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Mas Makers Massive

In existence for two decades Mas Makers Massive exists to teach and promote the Carnival Arts tradition or costume, music and dance indigenous to the West Indian nation of Trinidad and Tobago.
For 2005 MMM is showcasing the folkloric tradition of dance that attained international prominence under the influence of Trinidad born dancers Beryl McBurnie and Boscoe Holder.
Included in the 2005 portrayal are student from Far West Middle School and Washington manor Middle School. The band is led by Stephen Tiffenson. Artistic Director and costume designer is Kyle Hill. Special choreography by Linda Johnson
 
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BERYL MC BERNIE

Trinidad and Tobago's First Lady of Dance,
BERYL MCBURNIE

(1913-2000)

 THE BELLE OF THE DANCE

Many of the big names in folk dancing, especially those who brightened the era of the Little Carib theatre, did so through the tutelage and inspiration of Beryl McBurnie, and together they transformed this theatre into a temple of vivacious dance. The battle that Beryl fought to gain acceptance of the Trinidad folk dance was a long and hard one, and the wide success she eventually enjoyed, thereby helping to change attitudes, must stand among the trophies of her life.

In 1945 she once again returned to the local scene and after a short and active period she left for the Sorbonne in Paris, then spent a period in England.  She followed this up by doing research into folk forms in Cayenne, Brazil and Suriname.  It was in Suriname, in 1947, that she saw a simple and charming schoolroom, which gave her the idea of a theatre house she had had in mind.  When she came back home she erected a building after that style and called it "The Little Carib"in the backyard of her mother's home on Roberts Street, Woodbrook.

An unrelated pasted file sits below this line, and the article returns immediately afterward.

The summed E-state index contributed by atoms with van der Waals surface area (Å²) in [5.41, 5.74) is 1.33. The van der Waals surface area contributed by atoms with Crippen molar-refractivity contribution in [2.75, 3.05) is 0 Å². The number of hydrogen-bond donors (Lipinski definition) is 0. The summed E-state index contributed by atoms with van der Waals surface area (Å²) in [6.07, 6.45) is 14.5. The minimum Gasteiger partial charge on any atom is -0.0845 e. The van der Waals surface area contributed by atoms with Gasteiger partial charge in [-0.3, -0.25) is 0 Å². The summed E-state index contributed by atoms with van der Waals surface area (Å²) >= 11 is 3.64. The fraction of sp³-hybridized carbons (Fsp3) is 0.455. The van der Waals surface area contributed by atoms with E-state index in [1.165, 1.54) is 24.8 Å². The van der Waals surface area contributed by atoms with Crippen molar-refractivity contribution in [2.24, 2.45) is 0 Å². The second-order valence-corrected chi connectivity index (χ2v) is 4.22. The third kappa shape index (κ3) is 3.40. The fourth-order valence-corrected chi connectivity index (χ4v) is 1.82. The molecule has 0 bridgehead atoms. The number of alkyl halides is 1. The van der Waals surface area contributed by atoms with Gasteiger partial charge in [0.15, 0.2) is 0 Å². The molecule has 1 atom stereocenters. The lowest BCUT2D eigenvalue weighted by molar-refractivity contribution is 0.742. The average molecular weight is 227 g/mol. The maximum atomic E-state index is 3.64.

The opening of "The Little Carib" in 1948 was one of the great occasions in Trinidad theatre history.  The great American baritone singer, Paul Robeson, was here for the occasion.
 

Adopted from Beryl by Michael Anthony People of the Century Express April 12, 2000 & Beryl by Terry Joseph Express: March 31, 2000

 
 

Arthur "Boscoe"

Holder

Arthur Holder was given the nickname "Boscoe" by his mother who, while pregnant with him, saw the 1918 American silent movie "Amarilly of Clothes-Line Alley" which featured Mary Pickford as Amarilly Jenkins and Tom Wilson as "Boscoe" McCarty. The older brother of famous American film actor Geoffrey Holder, Boscoe was exposed to the piano at a very young age. He began his professional career playing music, but turned to painting and dancing as a teenager. Both his dancingTempo by Geoffrey Holder interpretations and his paintings reflected the Afro-Caribbean experience, and he hosted his first art exhibition in 1937. During the 1940s, he had his own radio show "Piano Ramblings" on the Armed Forces radio station, and formed his own dance troupe, Boscoe Holder Dancers. He became a minor celebrity with  the Americans stationed at their base at Chaguaramas. Boscoe's development as an artist was greatly influenced by his exposure to the confidence and poise of Martiniquan Creole society when he visited his mother's birthplace, Martinique, in 1946. In 1947, he moved to New York, USA, where he taught at the Katherine Dunham School and exhibited his paintings. He returned to Trinidad in 1948 but left for England in 1950 to pursue a career as a dancer. He formed the dance company Boscoe Holder and His Caribbean Dancers and appeared on British television in "Bal Creole." He performed at popular clubs and theatres in England (London), France (Paris, Nice), Monaco (Monte Carlo), and Belgium (Ostend), where he had the privilege of performing with the renown dancer, Josephine Baker. While based in England, he continued to  develop his skills as a painter and held impromptu exhibits on his dancing tours, briefly returning to Trinidad from 1961 to 1962.Since Boscoe Holder's return home to Trinidad in 1970, he has concentrated mainly on his painting, and has exhibited in Puerto Rico, Cannes, Curaçao, the Bahamas, Martinique, Guyana and Jamaica. and opened a studio at his home on Woodford Street in Woodbrook, Port-of-Spain. The Government of Trinidad & Tobago awarded him the Hummingbird Gold Medal and named a street in his honour in 1973. In 1978 he was the recipient of Venezuela's highest decoration, the Order of Francisco de Miranda.

Adopted from bestoftrinidad.com & sunshineawards.com

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Coleen Tiffenson

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Stephen Tiffenson
Director Mas Makers

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